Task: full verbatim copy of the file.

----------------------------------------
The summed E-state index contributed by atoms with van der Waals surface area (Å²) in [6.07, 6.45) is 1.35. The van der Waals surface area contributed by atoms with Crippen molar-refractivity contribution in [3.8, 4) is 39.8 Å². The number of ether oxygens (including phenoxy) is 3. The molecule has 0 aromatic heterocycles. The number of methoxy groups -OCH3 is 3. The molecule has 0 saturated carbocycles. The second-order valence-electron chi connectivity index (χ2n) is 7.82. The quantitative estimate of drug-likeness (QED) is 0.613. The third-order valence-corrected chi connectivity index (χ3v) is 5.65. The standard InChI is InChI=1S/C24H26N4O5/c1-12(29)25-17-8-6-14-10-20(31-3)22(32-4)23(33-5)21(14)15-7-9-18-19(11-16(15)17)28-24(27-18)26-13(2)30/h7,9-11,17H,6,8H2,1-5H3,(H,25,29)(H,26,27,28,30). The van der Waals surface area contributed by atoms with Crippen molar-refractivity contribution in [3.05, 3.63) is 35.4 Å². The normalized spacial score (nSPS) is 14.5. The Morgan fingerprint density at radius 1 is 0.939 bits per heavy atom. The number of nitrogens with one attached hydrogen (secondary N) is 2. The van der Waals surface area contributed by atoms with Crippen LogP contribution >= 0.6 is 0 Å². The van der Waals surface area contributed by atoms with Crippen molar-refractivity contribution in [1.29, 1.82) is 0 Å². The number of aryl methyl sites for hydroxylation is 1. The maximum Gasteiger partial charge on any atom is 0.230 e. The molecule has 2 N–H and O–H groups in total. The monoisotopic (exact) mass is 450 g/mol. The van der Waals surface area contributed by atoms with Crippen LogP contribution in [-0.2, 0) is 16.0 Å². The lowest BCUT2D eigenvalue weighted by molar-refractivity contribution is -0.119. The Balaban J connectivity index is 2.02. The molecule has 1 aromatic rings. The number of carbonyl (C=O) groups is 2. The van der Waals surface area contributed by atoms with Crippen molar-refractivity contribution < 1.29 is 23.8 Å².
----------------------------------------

The summed E-state index contributed by atoms with van der Waals surface area (Å²) in [6.07, 6.45) is 1.35. The van der Waals surface area contributed by atoms with Crippen molar-refractivity contribution in [3.8, 4) is 39.8 Å². The number of ether oxygens (including phenoxy) is 3. The molecule has 0 aromatic heterocycles. The number of methoxy groups -OCH3 is 3. The molecule has 0 saturated carbocycles. The second-order valence-electron chi connectivity index (χ2n) is 7.82. The quantitative estimate of drug-likeness (QED) is 0.613. The third-order valence-corrected chi connectivity index (χ3v) is 5.65. The standard InChI is InChI=1S/C24H26N4O5/c1-12(29)25-17-8-6-14-10-20(31-3)22(32-4)23(33-5)21(14)15-7-9-18-19(11-16(15)17)28-24(27-18)26-13(2)30/h7,9-11,17H,6,8H2,1-5H3,(H,25,29)(H,26,27,28,30). The van der Waals surface area contributed by atoms with Crippen molar-refractivity contribution in [3.05, 3.63) is 35.4 Å². The normalized spacial score (nSPS) is 14.5. The Morgan fingerprint density at radius 1 is 0.939 bits per heavy atom. The number of nitrogens with one attached hydrogen (secondary N) is 2. The van der Waals surface area contributed by atoms with Crippen LogP contribution >= 0.6 is 0 Å². The van der Waals surface area contributed by atoms with Crippen molar-refractivity contribution in [1.29, 1.82) is 0 Å². The number of aryl methyl sites for hydroxylation is 1. The maximum Gasteiger partial charge on any atom is 0.230 e. The molecule has 2 N–H and O–H groups in total. The monoisotopic (exact) mass is 450 g/mol. The van der Waals surface area contributed by atoms with Crippen LogP contribution in [-0.2, 0) is 16.0 Å². The lowest BCUT2D eigenvalue weighted by molar-refractivity contribution is -0.119. The Balaban J connectivity index is 2.02. The molecule has 1 aromatic rings. The number of carbonyl (C=O) groups is 2. The van der Waals surface area contributed by atoms with Crippen molar-refractivity contribution < 1.29 is 23.8 Å².